So, in the interest of spreading the love of punctuation, I offer up the first installment of a series on the powers of each little mark.
The mighty apostrophe has a very specific and limited set of abilities. She is frequently misunderstood and sparks mischief in word processors all over the world in retaliation. She is rigid and unyielding, slinky and sassy as the mood strikes her. She can bring other characters together by force; she can strike them out of the text entirely if she pleases. She lives alone in a secluded cave but can frequently be seen haughtily stalking through the villages nearby.
Enough mythology; let’s look at what the apostrophe can do in the real world.
If you want to say that something belongs to someone (or to something else), you might need an apostrophe (and, generally, her only friend, the letter “s”).
Eat Jim’s pizza.
The pizza belongs to Jim or originated from Jim in some way.
Note that (except in very rare circumstances, outlined in another section below) you should not use an apostrophe to make something plural. How do you know whether something is plural or possessive? Just ask yourself whether the word (or noun phrase, like "your family" in the photo below) in question could be replaced by a possessive pronoun (my, our, their, his, her, its*).
Eat his pizza.
“His” is a possessive pronoun, and the sentence still works, so “Jim’s” (with the apostrophe) is correct.
The car belongs to the Smiths.
Should “Smiths” be “Smith’s”? Well, replace "the Smiths" with a possessive pronoun. If it makes sense, add the apostrophe.
The car belongs to our.
Um, no. One Smith, two Smiths, three Smiths, four. Add “s” or “es,” not a single thing more.
(It’s tempting to add an apostrophe if the singular form of the noun already ends in “s.” But this is when to add “es” instead. Keeping up with the Joneses. Apostrophe tends to get angry if you mistreat her by using her to make plurals.)
Sometimes you need to make something both plural and possessive. Do it in that order. Add “s” or “es.” Then add the apostrophe.
The Smiths’ car.
*Understandably, “its” confuses many. Just remember that there are two different words: its and it’s. The first is a possessive pronoun. The second is a contraction.
"Your Families" here is plural. "Your Family's" would be possessive: the treasures belonging to your family.
The apostrophe has the unique ability to obliterate letters, either between words (as described in the section on contractions, below) or within a single word.
An apostrophe tends to be used for omission within a single word if the writer is using slang (or, specifically, writing words the way they sound when people say them aloud).
Make ’em shout. I want to hear hootin’ and hollerin’.
The omission can come at the beginning of the word, in the middle, or at the end and can be one letter or multiple letters. There are two things to note about this apostrophe use:
1. The apostrophe should always face left. (It should gently hug the air or letter to its left.)
Always, always, always. But unfortunately for us, most word processors will automatically use that imposter, the single left quote, when you try to stick an apostrophe at the beginning of a word. There are ways around this: Use the symbol browser; set up a shortcut key; or do it the clunky way and type any letter, type the apostrophe and the rest of the word, then delete the cheat letter. This is not a concern with fonts that use a straight apostrophe.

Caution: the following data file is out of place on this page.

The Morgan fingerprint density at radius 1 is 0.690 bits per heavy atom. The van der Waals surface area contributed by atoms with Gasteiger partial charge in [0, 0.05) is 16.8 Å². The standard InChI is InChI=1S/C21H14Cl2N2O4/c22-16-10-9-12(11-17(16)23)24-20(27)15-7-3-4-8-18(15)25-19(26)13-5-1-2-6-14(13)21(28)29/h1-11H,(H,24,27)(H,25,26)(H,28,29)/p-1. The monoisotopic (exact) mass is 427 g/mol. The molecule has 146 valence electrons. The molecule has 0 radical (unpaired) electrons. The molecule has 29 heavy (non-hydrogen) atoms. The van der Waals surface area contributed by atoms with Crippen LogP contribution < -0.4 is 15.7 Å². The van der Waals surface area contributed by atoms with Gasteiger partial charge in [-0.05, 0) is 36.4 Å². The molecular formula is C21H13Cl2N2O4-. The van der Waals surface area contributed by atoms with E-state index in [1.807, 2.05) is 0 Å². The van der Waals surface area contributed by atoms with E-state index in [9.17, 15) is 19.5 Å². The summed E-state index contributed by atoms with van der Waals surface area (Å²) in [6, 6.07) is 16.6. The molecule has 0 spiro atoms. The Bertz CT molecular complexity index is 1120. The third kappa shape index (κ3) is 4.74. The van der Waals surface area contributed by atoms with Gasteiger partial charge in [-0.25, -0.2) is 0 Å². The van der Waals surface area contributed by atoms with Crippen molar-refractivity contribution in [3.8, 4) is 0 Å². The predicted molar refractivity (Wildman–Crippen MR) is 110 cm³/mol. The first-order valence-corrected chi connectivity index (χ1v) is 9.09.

2. An apostrophe can only be used once in a word.
There may be multiple places in a word where letters are omitted. But you should only use an apostrophe once, at the first instance of omission.
Look at the li’l cutie!
Sometimes, through either the temporary goodness of her heart or a desire for vengeance, the mighty apostrophe will use her most treasured power to combine innocent words into one. She deletes unnecessary letters who get in the way (see the section on omission, above).
This one should be quick and easy: If the word is really two words combined, use an apostrophe.
If you don’t (do not) know whether the word is really two words, try saying the sentence in a snobby accent. If that doesn’t (does not) help, consider Googling, say, “lets contraction” and see what the result is. Or just write a different sentence.
Let’s go to the park.
Let us go to the park.
It’s quiet in here.
It is quiet in here.
You are silly.
I could’ve been somebody!
I could have been somebody! (Hey, now, it’s never too late.)
Remember when I said you should not use an apostrophe to make something plural? Well, there are a couple unique snowflakes that need help in order to become plural. Apostrophe takes pity on them.
When a single letter or number needs to become plural, use an apostrophe before the “s.” This is because, in some cases, those two characters could look like a completely different word.
Computers use lots of 0’s and 1’s.
If you said 0s and 1s, that looks kinda like words that sound like “oz” and “is.” Bear with me; it’s more important for letters.
I got all A’s.
I got all As? Or, I got all as? Without obvious context, this would be super confusing.
I learned my ABCs.
There is more than one letter here, so we don’t need the apostrophe’s help to make the meaning clear.
(And there is one other instance that I won’t even mention, because it’s both arguable and confusing.)
Focus on the above four areas, and you will understand the apostrophe and her ways. She is mighty. She is misunderstood. She is crucial to the well-being of all other text. She demands respect.